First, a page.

Moore Jr. said his father was a role model for many young men. “They’ve come into the shop since he died and told stories of his advice to them or helping out in some way. He was a role model for me too, but I was interested in being my own person, I didn’t realize how close we were until later. “

Jim Moore riffed on his father: “He believed in the importance of personal relationships and good customer service. To this day, Moore’s Barbershop has maintained this reputation and is known as a place for a great haircut but also lively conversation and a friendly atmosphere.” Moore continues to run Moore’s Barbershop in his father’s honor. When Moore began working in the barbershop, Moore Senior instilled his own values in his son. He taught him to never charge an unemployed person for a haircut, to go to the home of someone who is sick and cut their hair for free, and to always value personal relationships. He looked out for his community and cared for everyone that entered his barbershop. 

That caring is evident as the facebook posts about Mr. Moore Senior continue to flow in. One former customer from way back said, “I remember he gave me a part in my head and I was walked back up and had all my hair cut off.” Parents wanted the hair cut very short so they could economize on trips to the barber.  

And Moore was ahead of his time in terms of offering books to young clients. One tribute to Moore said: “Mr. Moore was a generous man who believed in giving back to his community. For many years, right before school opened, he would provide free haircuts to teenagers in the community. He always contributed to programs for youth and the elderly and was often engaged in efforts to improve the community. For years, children who entered the shop could pick out a book to take home — many of the books at the shop featured black characters, which was a special treat to many children who had never read books with characters who looked like them. Along with their books, children could bring home a Dum Dum lollipop. When President Obama was elected for his first term, Mr. Moore provided the Langston Senior Center with a life size cut-out of President Obama so that the seniors could have their pictures taken with the President.”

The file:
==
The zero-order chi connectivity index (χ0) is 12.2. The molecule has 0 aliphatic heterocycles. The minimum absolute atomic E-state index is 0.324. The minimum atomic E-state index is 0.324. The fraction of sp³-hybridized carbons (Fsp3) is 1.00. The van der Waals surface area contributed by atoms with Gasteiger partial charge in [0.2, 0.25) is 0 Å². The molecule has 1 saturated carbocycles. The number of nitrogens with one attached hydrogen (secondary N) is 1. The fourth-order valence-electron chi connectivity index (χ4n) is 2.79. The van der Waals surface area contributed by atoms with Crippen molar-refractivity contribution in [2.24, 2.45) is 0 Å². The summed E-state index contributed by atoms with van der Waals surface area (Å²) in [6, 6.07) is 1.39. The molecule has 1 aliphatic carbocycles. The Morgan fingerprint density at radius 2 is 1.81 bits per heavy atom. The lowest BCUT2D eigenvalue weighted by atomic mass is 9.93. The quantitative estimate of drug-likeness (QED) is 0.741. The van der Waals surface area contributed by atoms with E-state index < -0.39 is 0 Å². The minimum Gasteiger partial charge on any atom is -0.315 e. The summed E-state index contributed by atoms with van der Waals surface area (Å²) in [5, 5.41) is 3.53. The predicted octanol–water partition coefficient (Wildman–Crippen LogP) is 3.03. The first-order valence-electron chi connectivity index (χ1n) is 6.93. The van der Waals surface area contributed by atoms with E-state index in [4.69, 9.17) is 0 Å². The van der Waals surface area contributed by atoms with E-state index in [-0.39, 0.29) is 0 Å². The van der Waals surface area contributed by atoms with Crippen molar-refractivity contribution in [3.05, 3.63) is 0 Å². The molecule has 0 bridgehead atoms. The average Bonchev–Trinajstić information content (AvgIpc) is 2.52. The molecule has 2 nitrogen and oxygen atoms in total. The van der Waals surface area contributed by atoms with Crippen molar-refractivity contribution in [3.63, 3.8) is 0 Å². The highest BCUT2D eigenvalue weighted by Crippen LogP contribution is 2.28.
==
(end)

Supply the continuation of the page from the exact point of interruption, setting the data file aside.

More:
Over the years, Mr. Moore counted as his clients many high-profile individuals, including Coach John Thompson, Journalist Eugene Robinson, NIH Physician Dr. Roland Owens, and Brigadier General, US Marine Corps, Ahmed T. Williamson. The walls of his shop are filled with pictures of clients and pictures that mark landmarks moments in the history of the DC region.

What was James Moore Senior’s legacy to his son? 

“Everything I am,” said Moore, “but more than that, before he passed away, my dad said to me, ‘The secret to life is relationships.’ (‘Yeah, I know that,’ I said.)” But Moore senior had a point to make. “‘No, I mean, sure, you got the relationship with God, your mom and dad, your wife and kids, and neighbors. But what I’m talking about is your relationship with anyone you meet … even for thirty seconds. It could be a homeless man, a waiter, a nurse, a cashier.  How you interact with them, how open you are to them, is what I mean. Because everyone has something to give to you and receive from you. And that is the secret to life.”  

No wonder Mr. Moore’s memory will endure in Arlington.